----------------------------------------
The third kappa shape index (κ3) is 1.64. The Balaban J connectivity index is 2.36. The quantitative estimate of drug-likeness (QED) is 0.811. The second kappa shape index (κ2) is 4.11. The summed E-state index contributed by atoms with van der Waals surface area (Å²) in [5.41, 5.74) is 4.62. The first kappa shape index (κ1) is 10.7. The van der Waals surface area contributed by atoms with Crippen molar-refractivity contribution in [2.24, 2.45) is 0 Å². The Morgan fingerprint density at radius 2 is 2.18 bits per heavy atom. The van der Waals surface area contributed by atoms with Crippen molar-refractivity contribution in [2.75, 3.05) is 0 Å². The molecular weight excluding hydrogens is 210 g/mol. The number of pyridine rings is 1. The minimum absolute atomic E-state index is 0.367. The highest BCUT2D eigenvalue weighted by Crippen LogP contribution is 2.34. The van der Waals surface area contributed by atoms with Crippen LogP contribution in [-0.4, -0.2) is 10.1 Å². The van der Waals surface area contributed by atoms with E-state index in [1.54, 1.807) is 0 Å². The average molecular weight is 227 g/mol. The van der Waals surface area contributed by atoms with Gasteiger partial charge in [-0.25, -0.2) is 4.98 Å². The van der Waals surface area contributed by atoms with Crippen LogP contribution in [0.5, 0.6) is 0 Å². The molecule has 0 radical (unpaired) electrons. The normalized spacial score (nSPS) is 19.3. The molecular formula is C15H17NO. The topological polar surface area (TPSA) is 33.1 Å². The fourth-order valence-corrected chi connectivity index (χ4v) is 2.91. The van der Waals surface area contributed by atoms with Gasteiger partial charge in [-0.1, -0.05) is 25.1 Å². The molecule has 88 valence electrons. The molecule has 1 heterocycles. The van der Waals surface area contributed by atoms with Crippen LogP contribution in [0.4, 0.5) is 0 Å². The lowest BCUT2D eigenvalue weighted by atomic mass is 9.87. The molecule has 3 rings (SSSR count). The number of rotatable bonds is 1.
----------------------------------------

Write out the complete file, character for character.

The third kappa shape index (κ3) is 1.64. The Balaban J connectivity index is 2.36. The quantitative estimate of drug-likeness (QED) is 0.811. The second kappa shape index (κ2) is 4.11. The summed E-state index contributed by atoms with van der Waals surface area (Å²) in [5.41, 5.74) is 4.62. The first kappa shape index (κ1) is 10.7. The van der Waals surface area contributed by atoms with Crippen molar-refractivity contribution in [2.24, 2.45) is 0 Å². The Morgan fingerprint density at radius 2 is 2.18 bits per heavy atom. The van der Waals surface area contributed by atoms with Crippen molar-refractivity contribution in [2.75, 3.05) is 0 Å². The molecular weight excluding hydrogens is 210 g/mol. The number of pyridine rings is 1. The minimum absolute atomic E-state index is 0.367. The highest BCUT2D eigenvalue weighted by Crippen LogP contribution is 2.34. The van der Waals surface area contributed by atoms with Crippen LogP contribution in [-0.4, -0.2) is 10.1 Å². The van der Waals surface area contributed by atoms with E-state index in [1.54, 1.807) is 0 Å². The average molecular weight is 227 g/mol. The van der Waals surface area contributed by atoms with Gasteiger partial charge in [-0.25, -0.2) is 4.98 Å². The van der Waals surface area contributed by atoms with Crippen LogP contribution in [0.5, 0.6) is 0 Å². The molecule has 0 radical (unpaired) electrons. The normalized spacial score (nSPS) is 19.3. The molecular formula is C15H17NO. The topological polar surface area (TPSA) is 33.1 Å². The fourth-order valence-corrected chi connectivity index (χ4v) is 2.91. The van der Waals surface area contributed by atoms with Gasteiger partial charge in [-0.1, -0.05) is 25.1 Å². The molecule has 88 valence electrons. The molecule has 1 heterocycles. The van der Waals surface area contributed by atoms with Crippen LogP contribution in [0.4, 0.5) is 0 Å². The lowest BCUT2D eigenvalue weighted by atomic mass is 9.87. The molecule has 3 rings (SSSR count). The number of rotatable bonds is 1.